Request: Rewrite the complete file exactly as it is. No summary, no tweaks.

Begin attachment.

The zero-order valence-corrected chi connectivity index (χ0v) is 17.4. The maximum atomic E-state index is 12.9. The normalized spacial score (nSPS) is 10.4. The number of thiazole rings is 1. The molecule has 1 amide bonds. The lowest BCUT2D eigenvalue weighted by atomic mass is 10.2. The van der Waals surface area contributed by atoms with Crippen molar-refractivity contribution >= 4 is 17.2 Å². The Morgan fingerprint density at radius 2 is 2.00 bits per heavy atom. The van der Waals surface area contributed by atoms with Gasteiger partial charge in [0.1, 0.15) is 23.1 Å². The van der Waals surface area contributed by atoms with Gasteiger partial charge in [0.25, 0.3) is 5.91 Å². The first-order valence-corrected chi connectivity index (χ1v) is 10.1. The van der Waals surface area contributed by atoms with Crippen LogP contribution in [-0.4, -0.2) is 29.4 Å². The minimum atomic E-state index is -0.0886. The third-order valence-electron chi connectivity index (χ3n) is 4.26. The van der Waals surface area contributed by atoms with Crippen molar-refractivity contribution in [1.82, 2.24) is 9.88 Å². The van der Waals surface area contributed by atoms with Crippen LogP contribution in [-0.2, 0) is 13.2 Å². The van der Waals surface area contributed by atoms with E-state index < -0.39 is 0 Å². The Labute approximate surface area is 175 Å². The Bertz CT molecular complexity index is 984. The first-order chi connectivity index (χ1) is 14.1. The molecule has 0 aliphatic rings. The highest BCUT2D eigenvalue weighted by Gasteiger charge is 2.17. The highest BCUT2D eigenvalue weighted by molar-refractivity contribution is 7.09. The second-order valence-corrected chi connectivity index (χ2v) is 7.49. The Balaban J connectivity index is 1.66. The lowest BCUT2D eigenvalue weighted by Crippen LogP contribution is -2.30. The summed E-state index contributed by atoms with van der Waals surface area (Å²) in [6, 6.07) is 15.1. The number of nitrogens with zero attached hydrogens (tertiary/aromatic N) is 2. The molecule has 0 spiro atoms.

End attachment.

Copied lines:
The zero-order valence-corrected chi connectivity index (χ0v) is 17.4. The maximum atomic E-state index is 12.9. The normalized spacial score (nSPS) is 10.4. The number of thiazole rings is 1. The molecule has 1 amide bonds. The lowest BCUT2D eigenvalue weighted by atomic mass is 10.2. The van der Waals surface area contributed by atoms with Crippen molar-refractivity contribution >= 4 is 17.2 Å². The Morgan fingerprint density at radius 2 is 2.00 bits per heavy atom. The van der Waals surface area contributed by atoms with Gasteiger partial charge in [0.1, 0.15) is 23.1 Å². The van der Waals surface area contributed by atoms with Gasteiger partial charge in [0.25, 0.3) is 5.91 Å². The first-order valence-corrected chi connectivity index (χ1v) is 10.1. The van der Waals surface area contributed by atoms with Crippen LogP contribution in [-0.4, -0.2) is 29.4 Å². The minimum atomic E-state index is -0.0886. The third-order valence-electron chi connectivity index (χ3n) is 4.26. The van der Waals surface area contributed by atoms with Crippen molar-refractivity contribution in [1.82, 2.24) is 9.88 Å². The van der Waals surface area contributed by atoms with Crippen LogP contribution in [-0.2, 0) is 13.2 Å². The van der Waals surface area contributed by atoms with E-state index < -0.39 is 0 Å². The Labute approximate surface area is 175 Å². The Bertz CT molecular complexity index is 984. The first-order chi connectivity index (χ1) is 14.1. The molecule has 0 aliphatic rings. The highest BCUT2D eigenvalue weighted by Gasteiger charge is 2.17. The highest BCUT2D eigenvalue weighted by molar-refractivity contribution is 7.09. The second-order valence-corrected chi connectivity index (χ2v) is 7.49. The Balaban J connectivity index is 1.66. The lowest BCUT2D eigenvalue weighted by Crippen LogP contribution is -2.30. The summed E-state index contributed by atoms with van der Waals surface area (Å²) in [6, 6.07) is 15.1. The number of nitrogens with zero attached hydrogens (tertiary/aromatic N) is 2. The molecule has 0 spiro atoms.